|Methanol||266||287||369||529||609|Figure 7.Crude Oil and Gas Production 10 Year Projections
Source: Ministry of Energy
13. Trinidad and Tobago applies a range of fiscal instruments to tax gas and oil production, refining and marketing. For oil extraction, production-based payments include: royalties at a rate of 10–12.5 percent, a production levy with a maximum of 3 percent, and a small petroleum impost to cover the expenses of the ministry of energy. Income-based taxes consist of: supplemental petroleum taxes (which are based on the oil price7), profit taxes (levied at a 50 percent rate), and an unemployment tax (at 5 percent). Gas producing companies must pay royalties (at a mutually negotiated rate), corporate income taxes (at a standard rate of 35 percent), and the impost. In addition, Trinidad and Tobago engages in production sharing in both the oil and gas sectors, and offers a number of tax incentives to energy producers, such as income tax holidays for up to 10 years on new investments, and exemptions on import duties and on VAT on imports.8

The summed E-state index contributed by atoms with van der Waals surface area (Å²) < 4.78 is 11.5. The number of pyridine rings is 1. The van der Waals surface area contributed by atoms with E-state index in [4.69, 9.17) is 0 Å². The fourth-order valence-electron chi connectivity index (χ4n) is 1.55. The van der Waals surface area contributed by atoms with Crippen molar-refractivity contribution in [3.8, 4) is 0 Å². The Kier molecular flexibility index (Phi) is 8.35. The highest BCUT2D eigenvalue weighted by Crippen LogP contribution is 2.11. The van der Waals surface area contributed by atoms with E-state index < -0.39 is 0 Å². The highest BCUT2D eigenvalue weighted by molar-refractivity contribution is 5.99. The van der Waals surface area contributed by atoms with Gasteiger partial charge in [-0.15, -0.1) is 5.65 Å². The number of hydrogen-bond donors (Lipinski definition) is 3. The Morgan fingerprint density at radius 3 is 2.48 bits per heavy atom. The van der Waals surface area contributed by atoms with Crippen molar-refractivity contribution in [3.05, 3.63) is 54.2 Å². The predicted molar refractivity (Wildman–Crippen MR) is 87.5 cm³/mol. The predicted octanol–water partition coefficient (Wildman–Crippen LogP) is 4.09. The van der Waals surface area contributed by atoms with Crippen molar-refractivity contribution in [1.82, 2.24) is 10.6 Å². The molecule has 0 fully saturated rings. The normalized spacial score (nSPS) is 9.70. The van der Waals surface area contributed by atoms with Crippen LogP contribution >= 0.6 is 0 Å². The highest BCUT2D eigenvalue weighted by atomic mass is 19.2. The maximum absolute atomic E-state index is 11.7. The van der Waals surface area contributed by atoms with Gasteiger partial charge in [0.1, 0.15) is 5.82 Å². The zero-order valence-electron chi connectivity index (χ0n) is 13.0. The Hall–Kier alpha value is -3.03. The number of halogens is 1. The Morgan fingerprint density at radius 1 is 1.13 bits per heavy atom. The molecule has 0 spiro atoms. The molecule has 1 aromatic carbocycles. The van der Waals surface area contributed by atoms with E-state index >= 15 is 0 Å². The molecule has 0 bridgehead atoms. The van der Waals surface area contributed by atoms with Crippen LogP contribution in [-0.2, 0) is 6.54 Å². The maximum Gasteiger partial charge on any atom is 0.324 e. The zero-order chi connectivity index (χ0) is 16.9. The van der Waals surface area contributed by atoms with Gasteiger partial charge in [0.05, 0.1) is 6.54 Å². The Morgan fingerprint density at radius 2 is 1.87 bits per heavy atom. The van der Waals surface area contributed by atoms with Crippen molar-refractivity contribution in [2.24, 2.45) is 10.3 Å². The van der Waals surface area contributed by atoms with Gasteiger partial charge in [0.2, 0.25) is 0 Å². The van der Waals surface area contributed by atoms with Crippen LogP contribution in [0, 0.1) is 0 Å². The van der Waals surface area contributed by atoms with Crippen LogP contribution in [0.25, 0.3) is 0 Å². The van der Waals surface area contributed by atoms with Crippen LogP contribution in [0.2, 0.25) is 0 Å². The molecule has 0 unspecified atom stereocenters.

D. Fiscal Policy Issues
14. Despite the differences between the oil booms of the past and the present, the fiscal issues facing policymakers have remained largely the same. These include: large foreign inflows, which, under a heavily managed exchange rate regime, could put upward pressure on the real exchange rate and threaten competitiveness in the non-energy tradable sector; the risk that the energy revenues could be inefficiently used; and the danger that fiscal policy would become unsustainable in the face of macroeconomic shocks such as a global slowdown, a sharp drop in oil prices, and the eventual depletion of energy revenues. In addition, the deterioration in the fiscal stance is likely to be masked by growth in the energy sector, which lowers the overall and primary fiscal balances relative to GDP.